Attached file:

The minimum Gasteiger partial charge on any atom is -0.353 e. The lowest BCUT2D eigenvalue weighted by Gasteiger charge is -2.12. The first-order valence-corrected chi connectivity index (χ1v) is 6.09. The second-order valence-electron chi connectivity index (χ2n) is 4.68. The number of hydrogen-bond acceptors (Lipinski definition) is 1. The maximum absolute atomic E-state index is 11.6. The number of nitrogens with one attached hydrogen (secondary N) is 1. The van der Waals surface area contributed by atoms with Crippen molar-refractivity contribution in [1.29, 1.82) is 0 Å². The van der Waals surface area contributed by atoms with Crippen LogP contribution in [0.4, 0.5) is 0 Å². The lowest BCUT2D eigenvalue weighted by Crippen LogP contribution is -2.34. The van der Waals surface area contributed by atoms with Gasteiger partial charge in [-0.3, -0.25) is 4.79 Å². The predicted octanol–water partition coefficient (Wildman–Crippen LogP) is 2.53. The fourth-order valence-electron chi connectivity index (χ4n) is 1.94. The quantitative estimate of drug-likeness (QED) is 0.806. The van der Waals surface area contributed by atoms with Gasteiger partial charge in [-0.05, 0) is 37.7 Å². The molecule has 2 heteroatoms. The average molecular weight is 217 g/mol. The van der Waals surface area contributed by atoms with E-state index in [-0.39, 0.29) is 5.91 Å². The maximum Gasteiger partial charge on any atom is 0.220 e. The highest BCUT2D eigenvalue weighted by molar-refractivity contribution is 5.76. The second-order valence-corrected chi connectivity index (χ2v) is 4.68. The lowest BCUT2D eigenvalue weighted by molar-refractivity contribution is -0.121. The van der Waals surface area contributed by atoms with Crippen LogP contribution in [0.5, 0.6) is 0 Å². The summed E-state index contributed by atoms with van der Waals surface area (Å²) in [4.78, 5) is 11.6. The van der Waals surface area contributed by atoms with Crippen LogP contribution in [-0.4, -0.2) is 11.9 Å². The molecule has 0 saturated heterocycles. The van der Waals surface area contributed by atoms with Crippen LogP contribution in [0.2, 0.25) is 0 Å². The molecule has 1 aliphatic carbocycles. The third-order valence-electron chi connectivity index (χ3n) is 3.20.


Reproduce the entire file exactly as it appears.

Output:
The minimum Gasteiger partial charge on any atom is -0.353 e. The lowest BCUT2D eigenvalue weighted by Gasteiger charge is -2.12. The first-order valence-corrected chi connectivity index (χ1v) is 6.09. The second-order valence-electron chi connectivity index (χ2n) is 4.68. The number of hydrogen-bond acceptors (Lipinski definition) is 1. The maximum absolute atomic E-state index is 11.6. The number of nitrogens with one attached hydrogen (secondary N) is 1. The van der Waals surface area contributed by atoms with Crippen molar-refractivity contribution in [1.29, 1.82) is 0 Å². The van der Waals surface area contributed by atoms with Crippen LogP contribution in [0.4, 0.5) is 0 Å². The lowest BCUT2D eigenvalue weighted by Crippen LogP contribution is -2.34. The van der Waals surface area contributed by atoms with Gasteiger partial charge in [-0.3, -0.25) is 4.79 Å². The predicted octanol–water partition coefficient (Wildman–Crippen LogP) is 2.53. The fourth-order valence-electron chi connectivity index (χ4n) is 1.94. The quantitative estimate of drug-likeness (QED) is 0.806. The van der Waals surface area contributed by atoms with Gasteiger partial charge in [-0.05, 0) is 37.7 Å². The molecule has 2 heteroatoms. The average molecular weight is 217 g/mol. The van der Waals surface area contributed by atoms with E-state index in [-0.39, 0.29) is 5.91 Å². The maximum Gasteiger partial charge on any atom is 0.220 e. The highest BCUT2D eigenvalue weighted by molar-refractivity contribution is 5.76. The second-order valence-corrected chi connectivity index (χ2v) is 4.68. The lowest BCUT2D eigenvalue weighted by molar-refractivity contribution is -0.121. The van der Waals surface area contributed by atoms with Crippen LogP contribution in [0.5, 0.6) is 0 Å². The summed E-state index contributed by atoms with van der Waals surface area (Å²) in [4.78, 5) is 11.6. The van der Waals surface area contributed by atoms with Crippen LogP contribution in [-0.4, -0.2) is 11.9 Å². The molecule has 0 saturated heterocycles. The van der Waals surface area contributed by atoms with Crippen LogP contribution in [0.2, 0.25) is 0 Å². The molecule has 1 aliphatic carbocycles. The third-order valence-electron chi connectivity index (χ3n) is 3.20.